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**Guinea pigs should be housed indoors only**

Popular Hideys: Cuddle Sack, Cuddle Cup, Tent, Futons, Lettuce Lounger, Tube, Hut, Fleece Forest, Cube, Mushroom, Taco Tunnel

80% of their diet should consist of hay. Your guinea pig should have access to unlimited fresh high-quality hay. Soiled hay should be removed daily. Adult guinea pigs (over 6 months old) should be fed Oxbow Western Timothy Hay. This hay is the most nutritious; it is what they are fed now and the one we recommend they continue. Oxbow also offers a variety of hays (oat, botanical, orchard) if you would like to offer diverse flavors/textures in addition to western timothy hay. Juvenile guinea pigs (under 6 months) old should be fed Oxbow Alfalfa Hay. All types of hay can be purchased from Chewy, Amazon, Small Pet Select, Rabbit Hole Hay, or any pet store.

10% of their diet should consist of green leafy vegetables. Guinea pigs can start to have small amounts of vegetables introduced into their diet at 2 months old. Vegetables should be introduced gradually, one per week, so that you can monitor for an adverse reaction or sensitivity. If any vegetable seems to cause digestive problems do not feed it in the future. Organic vegetables (no pesticides) are recommended whenever possible. Adult guinea pigs can have about 1/2 cup (a small handful) of leafy greens and 1 tablespoon of non-leafy green vegetables per day, however, if their poops become small, dark, or smelly this amount should be reduced to every other day or 3x per week. (Read this helpful: guide to guinea pig poop)  

Research each vegetable before feeding it to your guinea pig as some should be offered sparingly and might lead to toxicity or gas/bloating if overfed but here is a short list of some greens and vegetables that are guinea pig approved: alfalfa, cilantro, clover sprouts, basil, beet greens (tops), bok choy, carrot tops, celery, cilantro, collard greens, dandelion greens, endive, escarole, kale, mint, mustard greens, parsley, peppers, romaine lettuce (no iceberg or light-colored leaf lettuce), spinach, spring mix, watercress.

Do not allow your guinea pig to eat: MEAT, animal products (eggs/dairy), chocolate, nuts/peanut butter, avocado, chard/silverbeet, iceberg lettuce, rhubarb, onions, garlic, chives, shallots, potato tops/leaves, tomatoes, eggplant, cauliflower, parsnips, raisins, fruitpits/seeds, muesli, cereal, oatmeal, rice (cooked and uncooked), bread, cookies, crackers, cat/dog/hamster/rabbit food.  If your guinea pig has eaten one of the mentioned foods, you should speak to your vet immediately.Some of these foods can cause death in a matter of hours.

5% of their diet should consist of fortified food/pellets. Adult guinea pigs should be fed 2 tbsp and juvenile guinea pigs 1 tbsp of pellets daily. Oxbow, Timothy Complete, Organic Bounty, and Garden Select are the foods we feed and recommend as they have the best nutritional composition to meet your guinea pig’s dietary needs.

Guinea pigs should never be fed pellets that have artificial coloring, seeds, nuts, or grains mixed in (like Kaytee Forti-Diet Pro, Higgins Sunburst, Vitakraft Complete Nutrition, Tropical Carnival) as they are not able to digest these and it can lead to serious health complications (malnutrition and dental problems) and death.

5% of their diet can consist of treats. Max ½ oz (about 1 tablespoon) daily. Carrots and fruits are considered treats and should be fed sparingly. Watery fruits such as melons should be fed sparingly as they will cause diarrhea. FAVOR biscuit type treats which are made of hay, such as Oxbow Baked Treats, Oxbow Dried Fruit Treats, Oxbow Organic Barley Biscuits, Oxbow Natural Science Supplements (there are many options, digestive support will help reduce gas / bloating and your guinea pig will love them!), Selective Naturals Loops and Selective Naturals Sticks. AVOID treats with artificial coloring (like Kaytee Healthy Topping, just because it has “healthy” in the name doesn’t mean it is!), nuts/seeds/grains (like Kaytee Healthy Bits, Vitakraft Crunch Sticks), Veggie Sticks and sugar/dairy (like Vitakraft Yogurt Chips).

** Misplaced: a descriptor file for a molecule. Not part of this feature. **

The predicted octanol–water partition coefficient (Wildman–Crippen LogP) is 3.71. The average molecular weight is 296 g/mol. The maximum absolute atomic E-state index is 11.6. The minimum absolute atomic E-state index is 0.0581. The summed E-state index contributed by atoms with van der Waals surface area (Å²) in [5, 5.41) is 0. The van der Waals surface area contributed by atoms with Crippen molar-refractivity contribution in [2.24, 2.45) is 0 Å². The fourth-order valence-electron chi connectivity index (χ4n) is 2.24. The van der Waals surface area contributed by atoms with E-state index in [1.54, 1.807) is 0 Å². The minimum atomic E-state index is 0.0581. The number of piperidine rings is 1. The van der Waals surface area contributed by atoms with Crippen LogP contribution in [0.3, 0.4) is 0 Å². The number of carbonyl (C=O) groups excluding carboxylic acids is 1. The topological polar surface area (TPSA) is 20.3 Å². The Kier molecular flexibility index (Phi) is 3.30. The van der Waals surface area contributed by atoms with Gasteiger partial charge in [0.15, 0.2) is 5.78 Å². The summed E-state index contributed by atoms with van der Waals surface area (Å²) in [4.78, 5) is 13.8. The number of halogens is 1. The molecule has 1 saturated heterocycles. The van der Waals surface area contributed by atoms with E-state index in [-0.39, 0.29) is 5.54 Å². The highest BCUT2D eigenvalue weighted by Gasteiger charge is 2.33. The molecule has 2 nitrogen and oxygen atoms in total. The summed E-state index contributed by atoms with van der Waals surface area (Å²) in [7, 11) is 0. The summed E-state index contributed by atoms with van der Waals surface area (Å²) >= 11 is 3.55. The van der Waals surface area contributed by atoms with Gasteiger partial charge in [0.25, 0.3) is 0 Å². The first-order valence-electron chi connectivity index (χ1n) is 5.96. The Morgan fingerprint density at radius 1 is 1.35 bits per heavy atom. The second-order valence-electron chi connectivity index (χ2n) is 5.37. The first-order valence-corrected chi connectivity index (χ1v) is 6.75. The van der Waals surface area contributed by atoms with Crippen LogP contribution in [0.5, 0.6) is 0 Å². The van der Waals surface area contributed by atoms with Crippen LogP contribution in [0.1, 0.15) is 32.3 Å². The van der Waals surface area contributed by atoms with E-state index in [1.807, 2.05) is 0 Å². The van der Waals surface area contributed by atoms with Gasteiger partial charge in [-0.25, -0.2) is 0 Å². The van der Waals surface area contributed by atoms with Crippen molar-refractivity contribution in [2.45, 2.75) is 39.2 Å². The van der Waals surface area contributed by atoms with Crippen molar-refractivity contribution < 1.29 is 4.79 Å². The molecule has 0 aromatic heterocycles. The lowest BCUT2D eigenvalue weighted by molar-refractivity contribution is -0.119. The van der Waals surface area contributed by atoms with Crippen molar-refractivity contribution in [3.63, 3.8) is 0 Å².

Vitamin C is VERY important for your guinea pig! Guinea pigs do not produce their own vitamin c so it’s very important that owners supplement it or they could develop scurvy and pass away. Oxbow Vitamin C Supplement, Sherwood Vitamin C Supplement, or natural bell peppers are easy ways to supplement this daily! If you use bell peppers, they should get a sliver a day each and PLEASE make sure to remove the seeds. Fresh water should always be available. Because of their high fiber diet, if guinea pigs do not get enough water they can develop digestive problems. Water bottles should be replaced daily. The water bottle should be sanitized with a mild dish detergent and rinsed thoroughly weekly.

Guinea pigs are prey animals; in nature being picked up means a predator has caught them and their natural instinct to get away might be triggered. If you try to pick your guinea pig up too soon or too often they might associate you with that fear and start to run away whenever you approach. 

Instead, they will much prefer it if you get down on their level. Try laying down on the floor and let your guinea pig approach you first. Be patient, this will take some time. Once your guinea pig realizes that you are not a threat (and have yummy treats) they will come running to you for attention and affection (and said treats). When your guinea pig is comfortable with your presence and being pet you can slowly start picking them up for short periods. *If your guinea pig has a history of abuse or neglect, it may take a longer time for them to feel comfortable and safe being picked up. If that is the case, respect their autonomy and continue interactingwith them on the floor unless they are in danger.*

To pick them up safely, place one hand gently but firmly on your guinea pig’s upper back to secure them as you slide your other hand under their belly. As you begin to lift them slide the hand that was on their upper back down to their bottom. Guinea pigs are very fragile and have a relatively weak spine. If their bottom is not supported, there’s a risk of spinal damage when being handled. Once you have picked them up, hold them close to your body; this will help them feel secure. Wrap your arms around your guinea pig to prevent them from struggling and possibly jumping/falling from an unsafe height.